Team Clinton is putting itself out because it know that a victory by the antiwar Angry Left would force Hillary Clinton to move further from the center than would be wise in the 2008 presidential primaries. Mr. Lieberman puts the issue squarely: "The group that is opposing me . . . does not really believe in the same kind of politics that Bill Clinton believes in, that brought us two wins in two national elections. They are just negative."
Negative certainly describes the approach that Georgia's Rep. Cynthia McKinney has taken to politics. "I'm attracted to fights," she proclaimed after her first election, in a 60% black district in 1992. She proceeded to prove that by picking fights with both Bill Clinton and Al Gore while they were still in office. First she claimed that White House guards working for Mr. Clinton had refused to show her respect. Then she accused Mr. Gore during his bid for the presidency in 2000 of having a low "Negro tolerance level."
Under President Bush, she upped the volume of her outrage when she called for an investigation into whether the president had prior knowledge of the Sept. 11 attacks. In 2002, primary voters threw her out of office, but when her seat became open again in 2004 she made a successful comeback with a low-key campaign that relied on her name recognition.
That recognition was increased earlier this year, when Ms. McKinney physically assaulted a Capitol police officer who tried to question her when she bypassed security without displaying a pin that identifies her as a member of Congress.
Black voters may have finally had enough of her political antics. Last month, former county commissioner Hank Johnson won 45% of the vote, just behind Ms. McKinney's showing, forcing next week's runoff. Mr. Johnson called Ms. McKinney's behavior "an embarrassment to the people of the district" and vowed to "take care of home first" by focusing on local issues rather than foreign policy. To buttress his point, Rep. McKinney was joined at her primary-night rally by Cindy Sheehan, the extremist antiwar activist whose son was killed in Iraq.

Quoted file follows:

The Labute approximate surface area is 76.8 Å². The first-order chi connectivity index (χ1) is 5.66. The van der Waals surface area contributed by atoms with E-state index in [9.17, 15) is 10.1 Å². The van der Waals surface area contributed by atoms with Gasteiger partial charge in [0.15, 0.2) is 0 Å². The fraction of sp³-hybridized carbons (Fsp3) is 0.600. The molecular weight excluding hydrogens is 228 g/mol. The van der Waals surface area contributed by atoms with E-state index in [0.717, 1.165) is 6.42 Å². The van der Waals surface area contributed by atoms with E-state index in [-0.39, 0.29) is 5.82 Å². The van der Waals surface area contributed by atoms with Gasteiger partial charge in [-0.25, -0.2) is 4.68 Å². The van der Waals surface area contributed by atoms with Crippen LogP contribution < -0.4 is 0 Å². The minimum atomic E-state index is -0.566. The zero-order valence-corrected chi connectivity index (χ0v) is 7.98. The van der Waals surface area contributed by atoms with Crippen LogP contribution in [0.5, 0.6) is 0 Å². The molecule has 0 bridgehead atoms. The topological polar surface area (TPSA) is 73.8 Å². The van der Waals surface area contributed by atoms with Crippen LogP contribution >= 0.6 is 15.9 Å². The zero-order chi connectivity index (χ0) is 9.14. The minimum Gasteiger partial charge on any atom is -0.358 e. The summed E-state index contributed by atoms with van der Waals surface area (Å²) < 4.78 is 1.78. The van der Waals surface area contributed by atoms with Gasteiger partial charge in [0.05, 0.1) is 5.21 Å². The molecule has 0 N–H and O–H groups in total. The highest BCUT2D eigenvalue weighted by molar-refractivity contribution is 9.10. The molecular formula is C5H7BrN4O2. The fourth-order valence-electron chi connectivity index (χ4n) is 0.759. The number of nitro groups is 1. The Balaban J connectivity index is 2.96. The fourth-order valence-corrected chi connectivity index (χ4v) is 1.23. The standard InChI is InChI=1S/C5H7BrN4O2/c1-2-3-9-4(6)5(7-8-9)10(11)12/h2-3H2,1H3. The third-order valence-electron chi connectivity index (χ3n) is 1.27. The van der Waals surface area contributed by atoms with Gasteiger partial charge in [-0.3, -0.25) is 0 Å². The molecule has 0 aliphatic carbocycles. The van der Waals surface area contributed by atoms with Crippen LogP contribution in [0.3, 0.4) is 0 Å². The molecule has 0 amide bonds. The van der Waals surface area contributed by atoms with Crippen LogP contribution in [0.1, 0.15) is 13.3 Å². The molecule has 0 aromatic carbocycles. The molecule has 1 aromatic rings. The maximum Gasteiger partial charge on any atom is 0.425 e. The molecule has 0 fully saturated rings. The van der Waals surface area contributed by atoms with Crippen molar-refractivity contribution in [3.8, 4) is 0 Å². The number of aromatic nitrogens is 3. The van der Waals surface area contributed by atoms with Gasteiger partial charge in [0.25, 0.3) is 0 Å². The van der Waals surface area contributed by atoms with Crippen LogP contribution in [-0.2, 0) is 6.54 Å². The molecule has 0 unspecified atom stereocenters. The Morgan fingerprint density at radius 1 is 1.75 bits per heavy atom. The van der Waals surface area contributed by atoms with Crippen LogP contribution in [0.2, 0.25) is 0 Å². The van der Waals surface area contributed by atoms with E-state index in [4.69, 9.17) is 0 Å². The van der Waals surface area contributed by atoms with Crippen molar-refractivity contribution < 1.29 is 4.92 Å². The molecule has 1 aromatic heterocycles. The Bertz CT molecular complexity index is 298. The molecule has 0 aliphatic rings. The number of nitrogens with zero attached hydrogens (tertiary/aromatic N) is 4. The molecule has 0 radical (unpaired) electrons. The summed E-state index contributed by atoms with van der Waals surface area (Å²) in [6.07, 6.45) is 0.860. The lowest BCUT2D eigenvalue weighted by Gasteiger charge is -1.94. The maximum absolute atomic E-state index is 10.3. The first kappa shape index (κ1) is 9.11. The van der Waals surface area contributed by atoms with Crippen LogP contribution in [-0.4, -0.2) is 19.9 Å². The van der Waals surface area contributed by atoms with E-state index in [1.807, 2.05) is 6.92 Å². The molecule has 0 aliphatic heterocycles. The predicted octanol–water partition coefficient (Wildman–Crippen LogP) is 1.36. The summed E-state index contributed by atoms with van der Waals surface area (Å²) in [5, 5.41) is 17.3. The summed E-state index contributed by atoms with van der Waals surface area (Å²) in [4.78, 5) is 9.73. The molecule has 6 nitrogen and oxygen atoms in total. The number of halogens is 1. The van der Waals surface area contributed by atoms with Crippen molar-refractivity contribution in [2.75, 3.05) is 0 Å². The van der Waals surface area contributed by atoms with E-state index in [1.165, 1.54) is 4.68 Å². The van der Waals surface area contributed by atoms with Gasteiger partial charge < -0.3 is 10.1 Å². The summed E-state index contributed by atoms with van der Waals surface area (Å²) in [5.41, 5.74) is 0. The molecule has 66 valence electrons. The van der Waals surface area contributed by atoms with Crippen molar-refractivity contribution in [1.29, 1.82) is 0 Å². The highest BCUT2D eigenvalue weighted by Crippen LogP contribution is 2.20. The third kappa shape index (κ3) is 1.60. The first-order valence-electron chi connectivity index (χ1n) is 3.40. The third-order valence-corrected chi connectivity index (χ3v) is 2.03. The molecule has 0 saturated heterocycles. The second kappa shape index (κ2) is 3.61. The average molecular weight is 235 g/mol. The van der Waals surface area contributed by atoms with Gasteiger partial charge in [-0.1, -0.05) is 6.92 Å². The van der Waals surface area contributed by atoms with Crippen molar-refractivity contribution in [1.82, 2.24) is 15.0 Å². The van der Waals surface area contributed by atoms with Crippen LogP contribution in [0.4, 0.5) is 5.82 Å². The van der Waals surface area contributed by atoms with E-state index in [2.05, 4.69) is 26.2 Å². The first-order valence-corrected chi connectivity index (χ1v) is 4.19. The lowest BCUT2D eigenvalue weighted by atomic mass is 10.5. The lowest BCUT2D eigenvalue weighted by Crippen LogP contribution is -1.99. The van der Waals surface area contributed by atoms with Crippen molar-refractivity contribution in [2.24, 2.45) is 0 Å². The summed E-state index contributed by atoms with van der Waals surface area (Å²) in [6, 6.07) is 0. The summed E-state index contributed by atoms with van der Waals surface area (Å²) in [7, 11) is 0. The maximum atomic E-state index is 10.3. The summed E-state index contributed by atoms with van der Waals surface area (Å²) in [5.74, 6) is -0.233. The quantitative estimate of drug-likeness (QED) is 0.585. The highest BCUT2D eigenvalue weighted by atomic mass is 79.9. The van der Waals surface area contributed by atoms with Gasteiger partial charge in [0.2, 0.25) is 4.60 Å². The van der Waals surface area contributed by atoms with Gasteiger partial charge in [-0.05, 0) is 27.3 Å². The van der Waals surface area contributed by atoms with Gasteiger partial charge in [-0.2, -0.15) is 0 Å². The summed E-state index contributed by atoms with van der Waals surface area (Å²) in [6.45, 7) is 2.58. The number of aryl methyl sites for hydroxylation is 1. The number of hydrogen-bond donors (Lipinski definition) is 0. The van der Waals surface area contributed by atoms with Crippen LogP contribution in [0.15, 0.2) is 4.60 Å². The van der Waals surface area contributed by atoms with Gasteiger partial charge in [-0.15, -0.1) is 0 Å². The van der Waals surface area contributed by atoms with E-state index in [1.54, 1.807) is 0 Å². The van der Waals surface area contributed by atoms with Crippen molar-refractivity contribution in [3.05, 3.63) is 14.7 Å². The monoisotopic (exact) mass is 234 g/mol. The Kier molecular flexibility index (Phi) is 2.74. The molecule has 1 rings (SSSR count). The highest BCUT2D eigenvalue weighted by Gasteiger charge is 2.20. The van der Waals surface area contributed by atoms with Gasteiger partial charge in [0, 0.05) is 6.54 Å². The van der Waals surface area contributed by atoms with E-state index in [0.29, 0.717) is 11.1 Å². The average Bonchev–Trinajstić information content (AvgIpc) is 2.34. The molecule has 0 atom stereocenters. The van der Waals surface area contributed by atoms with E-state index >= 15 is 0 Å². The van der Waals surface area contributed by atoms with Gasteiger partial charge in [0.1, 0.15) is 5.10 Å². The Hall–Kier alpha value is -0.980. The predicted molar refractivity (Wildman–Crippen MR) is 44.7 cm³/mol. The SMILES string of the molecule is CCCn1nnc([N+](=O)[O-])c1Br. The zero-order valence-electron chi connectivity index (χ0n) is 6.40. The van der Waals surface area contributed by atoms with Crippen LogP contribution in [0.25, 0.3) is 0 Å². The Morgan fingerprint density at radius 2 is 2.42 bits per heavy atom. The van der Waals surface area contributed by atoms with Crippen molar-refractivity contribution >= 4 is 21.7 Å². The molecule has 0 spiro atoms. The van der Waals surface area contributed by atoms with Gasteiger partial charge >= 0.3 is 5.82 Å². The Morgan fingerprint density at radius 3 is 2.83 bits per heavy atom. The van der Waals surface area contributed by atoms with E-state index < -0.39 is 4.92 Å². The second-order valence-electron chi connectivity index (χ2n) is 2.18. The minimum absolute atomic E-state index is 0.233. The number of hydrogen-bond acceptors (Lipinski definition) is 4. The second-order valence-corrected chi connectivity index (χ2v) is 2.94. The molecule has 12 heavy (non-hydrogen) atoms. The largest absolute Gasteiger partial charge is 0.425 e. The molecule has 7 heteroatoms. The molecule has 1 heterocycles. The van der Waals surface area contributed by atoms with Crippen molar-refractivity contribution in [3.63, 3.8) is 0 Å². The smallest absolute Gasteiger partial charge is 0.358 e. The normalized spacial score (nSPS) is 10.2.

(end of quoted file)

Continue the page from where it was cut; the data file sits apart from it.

Incumbents who score below 50% in an initial primary seldom recover to win the runoff. That is likely to be Ms. McKinney's fate. A new Insider Advantage poll shows Mr. Johnson leading by 25 points, with a third of the vote undecided. Cynthia Tucker, the liberal editorial page editor of the Atlanta Constitution, has assailed Ms. McKinney for "loopy antics" and "recklessly playing the race card." Even some of her staunch liberal allies are abandoning her this time. Rabbi Michael Lerner, editor of the left-wing Tikkkun magazine, told the Jewish newspaper the Forward that this time he won't endorse her because he "hasn't been sufficiently convinced that her criticisms of Israel are not mixed with anti-Semitism."
Two primaries do not make a trend. But if next week, political commentators wake up and find Ms. McKinney has been ousted a second time from Congress while Mr. Lieberman has overcome the vitriolic onslaught of the liberal bloggers, they will have to acknowledge, that reports of the death of the moderate wing of the Democratic Party have been greatly exaggerated.
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JWR contributor John H. Fund is author, most recently, of "Stealing Elections: How Voter Fraud Threatens Our Democracy". (Click HERE to purchase. Sales help fund JWR.)
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© 2006, John H. Fund